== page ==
When we say that on this side of the House we support the general aims of the accountability act, it is a qualified support. We recognize that accountability is a work in progress. It has been going on for a long time. Often we hit bumps in the road. We learn some things; we do things better. I think there are many good steps forward in the bill. There are some things still to be done or things that could be corrected and we will be working to continually improve it, even while we support the bill.
Let me mention Motions Nos. 1, 3 and 6 which were passed this afternoon which relate to the autonomy and independence of the House of Commons and members of Parliament. We received testimony from the Law Clerk and Parliamentary Counsel at the Bill C-2 legislative committee that there were a number of difficulties with the way the bill was drafted.
The most serious difficulty was one that was unconstitutional. That was the part of the bill that called for secret votes to approve officers of Parliament. As a committee we took that as being unconstitutional and inappropriate and we agreed to remove that. That was an excellent collaborative response to an extremely important bit of advice from the Law Clerk.
There were other aspects that the Law Clerk and Parliamentary Counsel expressed concerns about, not because they are unconstitutional, but because they were against the traditional autonomy and independence of the legislative branch from the judiciary and the executive branch. Of course the three branches of government in our country under our Constitution which adopts the British parliamentary system are immensely important to the strength of our democracy. While the Law Clerk and Parliamentary Counsel said that it was possible for Parliament to counteract that or give away some of that autonomy, he felt it might weaken the strength of Parliament over time with respect to its independence and autonomy.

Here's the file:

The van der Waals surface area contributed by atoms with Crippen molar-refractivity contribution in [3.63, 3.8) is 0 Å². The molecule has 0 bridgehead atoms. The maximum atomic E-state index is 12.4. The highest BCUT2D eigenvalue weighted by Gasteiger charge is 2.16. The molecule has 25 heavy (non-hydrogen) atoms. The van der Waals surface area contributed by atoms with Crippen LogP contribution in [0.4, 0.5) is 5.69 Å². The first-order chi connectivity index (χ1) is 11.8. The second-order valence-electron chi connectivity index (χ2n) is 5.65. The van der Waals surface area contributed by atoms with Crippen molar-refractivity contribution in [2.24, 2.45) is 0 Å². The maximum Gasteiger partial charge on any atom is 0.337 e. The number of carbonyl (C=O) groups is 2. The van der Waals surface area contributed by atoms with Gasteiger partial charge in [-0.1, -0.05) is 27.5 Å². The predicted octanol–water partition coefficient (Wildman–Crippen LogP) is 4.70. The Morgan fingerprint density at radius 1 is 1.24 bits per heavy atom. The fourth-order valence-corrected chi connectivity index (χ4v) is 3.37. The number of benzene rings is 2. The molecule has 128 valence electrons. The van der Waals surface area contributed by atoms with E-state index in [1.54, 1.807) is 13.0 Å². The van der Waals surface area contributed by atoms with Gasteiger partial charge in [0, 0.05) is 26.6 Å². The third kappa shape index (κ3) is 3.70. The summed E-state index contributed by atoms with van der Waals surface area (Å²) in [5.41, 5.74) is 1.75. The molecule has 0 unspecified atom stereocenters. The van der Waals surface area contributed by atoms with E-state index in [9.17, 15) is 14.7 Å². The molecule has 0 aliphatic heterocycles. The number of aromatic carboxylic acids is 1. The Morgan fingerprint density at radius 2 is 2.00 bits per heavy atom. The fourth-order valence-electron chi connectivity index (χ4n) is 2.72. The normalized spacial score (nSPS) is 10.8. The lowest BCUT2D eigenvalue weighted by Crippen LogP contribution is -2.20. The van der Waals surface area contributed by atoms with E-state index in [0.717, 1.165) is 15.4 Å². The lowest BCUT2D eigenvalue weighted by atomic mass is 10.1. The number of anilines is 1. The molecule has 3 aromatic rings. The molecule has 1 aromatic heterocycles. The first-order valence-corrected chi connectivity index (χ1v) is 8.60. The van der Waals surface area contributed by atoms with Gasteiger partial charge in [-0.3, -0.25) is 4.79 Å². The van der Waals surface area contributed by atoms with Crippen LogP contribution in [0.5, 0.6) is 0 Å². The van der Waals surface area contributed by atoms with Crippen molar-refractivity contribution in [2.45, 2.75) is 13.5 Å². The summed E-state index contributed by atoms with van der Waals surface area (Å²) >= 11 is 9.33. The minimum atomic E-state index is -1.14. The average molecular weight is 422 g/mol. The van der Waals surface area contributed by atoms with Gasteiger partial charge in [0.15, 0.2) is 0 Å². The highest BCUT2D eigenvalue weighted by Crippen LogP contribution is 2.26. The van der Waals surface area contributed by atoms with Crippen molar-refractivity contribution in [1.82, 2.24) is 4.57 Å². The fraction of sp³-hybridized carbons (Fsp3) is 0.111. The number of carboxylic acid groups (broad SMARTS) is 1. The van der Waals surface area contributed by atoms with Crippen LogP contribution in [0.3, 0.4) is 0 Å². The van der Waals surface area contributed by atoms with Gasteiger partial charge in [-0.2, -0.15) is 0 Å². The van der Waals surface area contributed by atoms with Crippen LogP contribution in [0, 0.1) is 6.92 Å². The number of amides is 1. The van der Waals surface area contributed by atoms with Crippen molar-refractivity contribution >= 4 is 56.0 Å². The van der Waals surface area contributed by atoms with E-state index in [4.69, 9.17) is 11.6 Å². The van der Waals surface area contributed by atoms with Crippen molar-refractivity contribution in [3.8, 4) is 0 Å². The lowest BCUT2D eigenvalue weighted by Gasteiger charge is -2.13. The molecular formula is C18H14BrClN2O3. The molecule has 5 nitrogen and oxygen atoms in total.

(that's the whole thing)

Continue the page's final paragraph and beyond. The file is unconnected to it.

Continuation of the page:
Motions Nos. 1, 3 and 6 were passed today quite constitutionally, but went against that advice. That is something members of the House on all sides will have to watch very carefully as we go forward to make sure that we are not eroding those essential three autonomous independent pillars of our democracy.
I would also like to comment briefly on the open government act. Over a year ago, a House of Commons committee invited the Information Commissioner to come up with recommendations for reform of the system after 23 years of experience with the Access to Information Act. The reforms are with respect to some of the basic principles of access to information.
One is that public information is owned by the public and should be accessible by the public. Another one is that exemptions carrying on from that should be limited. In the basic principles he brought forward in the open government act, not only should it be accessible and only have a few exemptions, but those exemptions should have to be discretionary and should have to pass an injury test, that even though they may be within the exceptions in the act, they do not cause injury to the person who might be protected, whether it is a private citizen, a commercial entity or another government. Even if there were injury, there would be a public interest override which is immensely important.